Lumber prices have dropped into negative territory for the year after two months of dramatic falls, as the home improvement boom cools and producers increase supply to meet demand.
On Monday lumber futures for September delivery fell 5.6% to $712.90 per thousand board feet, Bloomberg data showed. The fall took prices 0.6% below where they started the year.
Lumber soared in the first few months of 2021 as Americans stuck at home due to the pandemic renovated their houses and a booming property market added to demand. Prices peaked at more than $1,730 per thousand board feet in May as suppliers struggled to keep up.
The rocketing price of lumber captured the attention of the market as a sign of the way the COVID-19 pandemic was throwing the economy out of whack.
But since the May peak, prices have plunged almost 60%. Analysts have said that the loosening of coronavirus restrictions has caused consumers to spend less on home improvements such as new yard decking and more on services like eating out and haircuts.
Sky-high prices have also cooled demand in sectors like housing and caused producers to increase their supply.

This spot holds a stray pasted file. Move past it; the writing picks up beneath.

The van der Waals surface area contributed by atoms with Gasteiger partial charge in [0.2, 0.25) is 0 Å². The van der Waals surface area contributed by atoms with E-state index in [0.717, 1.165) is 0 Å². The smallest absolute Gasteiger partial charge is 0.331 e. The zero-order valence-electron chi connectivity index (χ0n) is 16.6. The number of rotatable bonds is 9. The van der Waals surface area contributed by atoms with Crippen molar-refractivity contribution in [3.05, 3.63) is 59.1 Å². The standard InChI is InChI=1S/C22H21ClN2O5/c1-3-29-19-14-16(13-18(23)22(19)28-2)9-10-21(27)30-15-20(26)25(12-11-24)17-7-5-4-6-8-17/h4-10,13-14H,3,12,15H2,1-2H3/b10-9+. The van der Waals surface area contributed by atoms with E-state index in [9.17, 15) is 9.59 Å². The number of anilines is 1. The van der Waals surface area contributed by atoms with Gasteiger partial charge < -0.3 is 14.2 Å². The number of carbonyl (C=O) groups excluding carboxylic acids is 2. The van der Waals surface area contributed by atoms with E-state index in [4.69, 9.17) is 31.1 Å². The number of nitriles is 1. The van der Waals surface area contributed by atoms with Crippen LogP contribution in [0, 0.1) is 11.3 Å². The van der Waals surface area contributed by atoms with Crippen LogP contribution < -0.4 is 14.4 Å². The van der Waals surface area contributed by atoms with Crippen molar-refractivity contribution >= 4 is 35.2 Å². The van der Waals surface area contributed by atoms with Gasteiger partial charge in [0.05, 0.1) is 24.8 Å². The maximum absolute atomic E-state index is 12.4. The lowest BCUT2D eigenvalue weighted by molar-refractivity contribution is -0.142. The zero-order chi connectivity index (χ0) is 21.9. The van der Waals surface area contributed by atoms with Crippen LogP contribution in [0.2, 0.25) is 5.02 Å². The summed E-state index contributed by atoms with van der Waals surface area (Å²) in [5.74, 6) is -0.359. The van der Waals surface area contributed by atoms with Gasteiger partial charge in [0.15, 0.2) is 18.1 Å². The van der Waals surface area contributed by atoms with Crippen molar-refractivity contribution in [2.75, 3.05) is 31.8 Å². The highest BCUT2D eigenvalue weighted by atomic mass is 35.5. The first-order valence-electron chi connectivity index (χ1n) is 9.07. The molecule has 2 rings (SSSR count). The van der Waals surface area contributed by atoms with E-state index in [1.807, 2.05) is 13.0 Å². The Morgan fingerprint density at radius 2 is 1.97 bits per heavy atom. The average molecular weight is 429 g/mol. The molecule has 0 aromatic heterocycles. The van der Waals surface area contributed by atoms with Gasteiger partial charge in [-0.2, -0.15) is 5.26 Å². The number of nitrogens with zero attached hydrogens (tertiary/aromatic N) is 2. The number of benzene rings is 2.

The drop in lumber adds credence “to the age-old admonition that ‘the best cure for higher prices is higher prices'”, Oppenheimer Asset Management analysts said in a recent note.
Falling lumber prices have also helped calm investors’ nerves about inflation. The governor of the Bank of England pointed to lumber as an example of why sharp price rises across the economy ought to fade, saying in June: “There are plenty of stories of supply-chain constraints on commodities and transport bottlenecks, much of which ought to be temporary.”
Yet many experts think lumber prices are likely to remain higher than their historical average over the last three decades of around $200 to $400.
Stinson Dean, CEO and founder of Deacon Trading, which trades lumber, told Insider in June supply and demand are normalizing and reaching an equilibrium.
“My argument is the ‘new normal’ is going to be significantly higher than the ‘old normal’,” he said.